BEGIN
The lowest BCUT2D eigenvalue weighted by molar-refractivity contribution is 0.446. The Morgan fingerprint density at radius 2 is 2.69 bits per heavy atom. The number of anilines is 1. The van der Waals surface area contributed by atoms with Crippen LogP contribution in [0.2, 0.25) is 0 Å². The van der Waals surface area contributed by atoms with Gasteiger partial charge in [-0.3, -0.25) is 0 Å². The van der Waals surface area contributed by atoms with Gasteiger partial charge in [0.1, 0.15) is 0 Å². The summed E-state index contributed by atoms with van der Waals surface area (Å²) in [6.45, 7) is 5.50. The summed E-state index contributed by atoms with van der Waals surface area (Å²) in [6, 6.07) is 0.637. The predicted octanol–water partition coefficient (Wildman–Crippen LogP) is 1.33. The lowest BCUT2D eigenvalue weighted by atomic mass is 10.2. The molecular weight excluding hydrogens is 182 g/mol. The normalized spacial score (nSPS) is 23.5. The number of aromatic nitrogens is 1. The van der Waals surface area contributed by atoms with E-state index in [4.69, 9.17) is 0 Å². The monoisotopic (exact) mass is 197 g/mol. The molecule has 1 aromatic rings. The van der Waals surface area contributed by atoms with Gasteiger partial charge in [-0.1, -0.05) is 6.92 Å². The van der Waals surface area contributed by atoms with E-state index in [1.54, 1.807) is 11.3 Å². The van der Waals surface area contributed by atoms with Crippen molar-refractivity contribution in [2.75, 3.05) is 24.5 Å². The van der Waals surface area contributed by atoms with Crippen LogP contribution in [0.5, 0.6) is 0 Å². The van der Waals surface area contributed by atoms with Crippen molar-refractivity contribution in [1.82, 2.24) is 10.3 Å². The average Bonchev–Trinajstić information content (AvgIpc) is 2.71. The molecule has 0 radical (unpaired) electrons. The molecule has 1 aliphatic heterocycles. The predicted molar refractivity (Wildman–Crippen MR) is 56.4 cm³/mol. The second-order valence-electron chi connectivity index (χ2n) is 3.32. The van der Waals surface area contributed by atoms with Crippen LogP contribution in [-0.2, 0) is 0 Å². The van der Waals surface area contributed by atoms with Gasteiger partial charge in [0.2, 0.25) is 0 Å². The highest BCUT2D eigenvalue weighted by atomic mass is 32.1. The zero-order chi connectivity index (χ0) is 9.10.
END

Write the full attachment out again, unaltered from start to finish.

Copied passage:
The lowest BCUT2D eigenvalue weighted by molar-refractivity contribution is 0.446. The Morgan fingerprint density at radius 2 is 2.69 bits per heavy atom. The number of anilines is 1. The van der Waals surface area contributed by atoms with Crippen LogP contribution in [0.2, 0.25) is 0 Å². The van der Waals surface area contributed by atoms with Gasteiger partial charge in [-0.3, -0.25) is 0 Å². The van der Waals surface area contributed by atoms with Gasteiger partial charge in [0.1, 0.15) is 0 Å². The summed E-state index contributed by atoms with van der Waals surface area (Å²) in [6.45, 7) is 5.50. The summed E-state index contributed by atoms with van der Waals surface area (Å²) in [6, 6.07) is 0.637. The predicted octanol–water partition coefficient (Wildman–Crippen LogP) is 1.33. The lowest BCUT2D eigenvalue weighted by atomic mass is 10.2. The molecular weight excluding hydrogens is 182 g/mol. The normalized spacial score (nSPS) is 23.5. The number of aromatic nitrogens is 1. The van der Waals surface area contributed by atoms with E-state index in [4.69, 9.17) is 0 Å². The monoisotopic (exact) mass is 197 g/mol. The molecule has 1 aromatic rings. The van der Waals surface area contributed by atoms with Gasteiger partial charge in [-0.1, -0.05) is 6.92 Å². The van der Waals surface area contributed by atoms with E-state index in [1.54, 1.807) is 11.3 Å². The van der Waals surface area contributed by atoms with Crippen molar-refractivity contribution in [2.75, 3.05) is 24.5 Å². The van der Waals surface area contributed by atoms with Crippen LogP contribution in [0.5, 0.6) is 0 Å². The van der Waals surface area contributed by atoms with Crippen molar-refractivity contribution in [1.82, 2.24) is 10.3 Å². The average Bonchev–Trinajstić information content (AvgIpc) is 2.71. The molecule has 0 radical (unpaired) electrons. The molecule has 1 aliphatic heterocycles. The predicted molar refractivity (Wildman–Crippen MR) is 56.4 cm³/mol. The second-order valence-electron chi connectivity index (χ2n) is 3.32. The van der Waals surface area contributed by atoms with Crippen LogP contribution in [-0.2, 0) is 0 Å². The van der Waals surface area contributed by atoms with Gasteiger partial charge in [0.2, 0.25) is 0 Å². The highest BCUT2D eigenvalue weighted by atomic mass is 32.1. The zero-order chi connectivity index (χ0) is 9.10.